Chinese Business Owner, Employee Plead Guilty, Sentenced for Stealing Trade Secrets from Sedalia Plant
|U.S. Attorney’s Office January 25, 2013|
KANSAS CITY, MO—Tammy Dickinson, United States Attorney for the Western District of Missouri, announced that a Chinese business owner and his employee pleaded guilty and were sentenced in federal court today for conspiring to steal trade secrets from Pittsburgh Corning Corporation, which has a manufacturing plant in Sedalia, Missouri that produces FOAMGLAS® insulation.
“These defendants intended to inflict significant economic harm on an American corporation for their own illicit profit,” Dickinson said. “Theft of trade secrets from U.S. companies by foreign businesses is a national concern. Such thefts can cripple U.S. companies in the marketplace and cost the jobs of workers in the United States. Well-heeled business owners like Huang are put on notice that theft from U.S. companies will be prosecuted and will be punished.”
Ji Li Huang, 46, and Xiao Guang Qi, 32, both citizens of China, pleaded guilty before U.S. District Judge Brian C. Wimes to participating in a conspiracy to steal trade secrets. Huang is the CEO of Ningbo Oriental Crafts Ltd., which employs 200 factory workers to manufacture promotional products for export to the United States and Europe. Qi was his employee.
Huang was sentenced to 18 months in federal prison without parole and ordered to pay a fine of $250,000. Qi was sentenced to time served and ordered to pay a fine of $20,000. Both of the fines were paid today.
“A crime of this nature provides an unfair advantage to competing industries based solely upon an individual, a company, or a foreign power’s ability to cheat and steal proprietary information,” stated Michael Kaste, Special Agent in Charge of the Kansas City Division of the FBI. “This results in a significant impact to the economy, a devastating result to the businesses targeted and a threat to the economic security of the United States.”
Pittsburgh Corning, headquartered in Pittsburgh, Pennsylvania, manufactures various grades or densities of cellular glass insulation sold under the trade name FOAMGLAS®. That material is used to insulate buildings, industrial piping systems, and liquefied natural gas storage tank bases. Pittsburgh Corning’s customers include energy companies, petro chemical companies, and natural gas facilities. Pittsburgh Corning considers the product formula and manufacturing process for FOAMGLAS® proprietary and trade secrets.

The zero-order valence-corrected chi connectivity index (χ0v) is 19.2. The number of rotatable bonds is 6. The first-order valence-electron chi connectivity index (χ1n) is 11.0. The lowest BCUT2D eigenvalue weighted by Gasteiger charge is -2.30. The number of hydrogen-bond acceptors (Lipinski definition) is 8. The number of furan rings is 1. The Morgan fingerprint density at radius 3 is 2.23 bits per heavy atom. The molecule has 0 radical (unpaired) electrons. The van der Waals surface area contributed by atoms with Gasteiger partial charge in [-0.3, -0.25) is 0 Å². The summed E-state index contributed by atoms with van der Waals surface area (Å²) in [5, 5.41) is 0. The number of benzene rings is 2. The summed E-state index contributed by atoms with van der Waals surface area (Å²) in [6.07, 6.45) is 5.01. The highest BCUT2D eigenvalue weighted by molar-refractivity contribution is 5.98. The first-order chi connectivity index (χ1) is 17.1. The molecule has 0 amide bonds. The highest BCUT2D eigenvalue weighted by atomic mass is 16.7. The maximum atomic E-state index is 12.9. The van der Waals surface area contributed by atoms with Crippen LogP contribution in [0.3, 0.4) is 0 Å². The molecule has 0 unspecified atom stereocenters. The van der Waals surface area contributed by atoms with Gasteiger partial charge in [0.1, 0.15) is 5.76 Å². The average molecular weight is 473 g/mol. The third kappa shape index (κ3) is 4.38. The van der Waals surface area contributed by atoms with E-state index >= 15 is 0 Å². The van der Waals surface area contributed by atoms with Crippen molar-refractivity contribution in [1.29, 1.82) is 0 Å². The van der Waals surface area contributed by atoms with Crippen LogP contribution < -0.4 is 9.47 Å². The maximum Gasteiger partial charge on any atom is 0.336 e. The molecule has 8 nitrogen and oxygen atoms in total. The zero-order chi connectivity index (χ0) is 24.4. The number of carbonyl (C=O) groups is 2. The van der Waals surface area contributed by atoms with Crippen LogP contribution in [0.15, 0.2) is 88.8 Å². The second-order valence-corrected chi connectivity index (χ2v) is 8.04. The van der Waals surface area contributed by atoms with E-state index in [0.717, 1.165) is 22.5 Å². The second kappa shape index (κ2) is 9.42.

By pleading guilty today, Huang and Qi admitted that they attempted to illegally purchase trade secrets of Pittsburgh Corning for the purpose of opening a plant in China to compete with Pittsburgh Corning.
Under the federal sentencing guidelines, Huang and Qi are held accountable for any reasonably foreseeable loss that would have resulted from their crime. The court ruled that the intended loss to Pittsburgh Corning exceeded $7 million, based on the company’s investment of time and resources to research, develop, and protect the proprietary information the defendants attempted to steal.
Huang and Qi were arrested when they met with an individual they believed to be an employee of Pittsburgh Corning who had stolen documents that contained trade secret information and was willing to sell it to them for $100,000. That employee, however, was cooperating with law enforcement, and the meetings in Kansas City were a sting operation that led to their arrests on September 2, 2012.
On July 22, 2012, an advertisement was published in the local newspaper that solicited “technical talent” with experience at Corning Pittsburgh to lead a project to build a foam glass factory in the Asian market. A confidential source—working with the FBI—responded to the contact e-mail address cited in the newspaper advertisement. While in the United States for business, Huang met with the cooperating source. They agreed that $25,000 would be exchanged upfront (with $75,000 to follow later) for a package of Pittsburgh Corning’s processes and formulary on FOAMGLAS®. They also discussed paying the cooperating source to travel to China several times for consulting.
On September 1, 2012, the cooperating source met with Huang and Qi at a Kansas City restaurant. Qi participated in the meeting and also acted as a translator for Huang for parts of the conversation. A follow-up meeting was scheduled for the next day, at which the cooperating source would bring the stolen proprietary information and Huang and Qi would bring the payment. The cooperating source told Huang and Qi that he had to drive back to Pittsburgh Corning and break into the engineering department to steal the documents and drawings for the equipment.
The next day, Huang and Qi met the cooperating source at a prearranged location and brought a bag containing the money. The cooperating source showed them documents that were purportedly Pittsburgh Corning’s trade secret information, some of which were stamped with secret and confidential markings. Shortly afterward, FBI agents arrested Huang and Qi at their hotel room.
The court ordered Huang and Qi to forfeit to the government $29,778 that was seized by law enforcement officers at the time of their arrest, which the defendants had brought to the United States in order to illegally purchase trade secrets.
This case was prosecuted by Assistant U.S. Attorneys Brian Casey and Matt Wolesky. It was investigated by the FBI.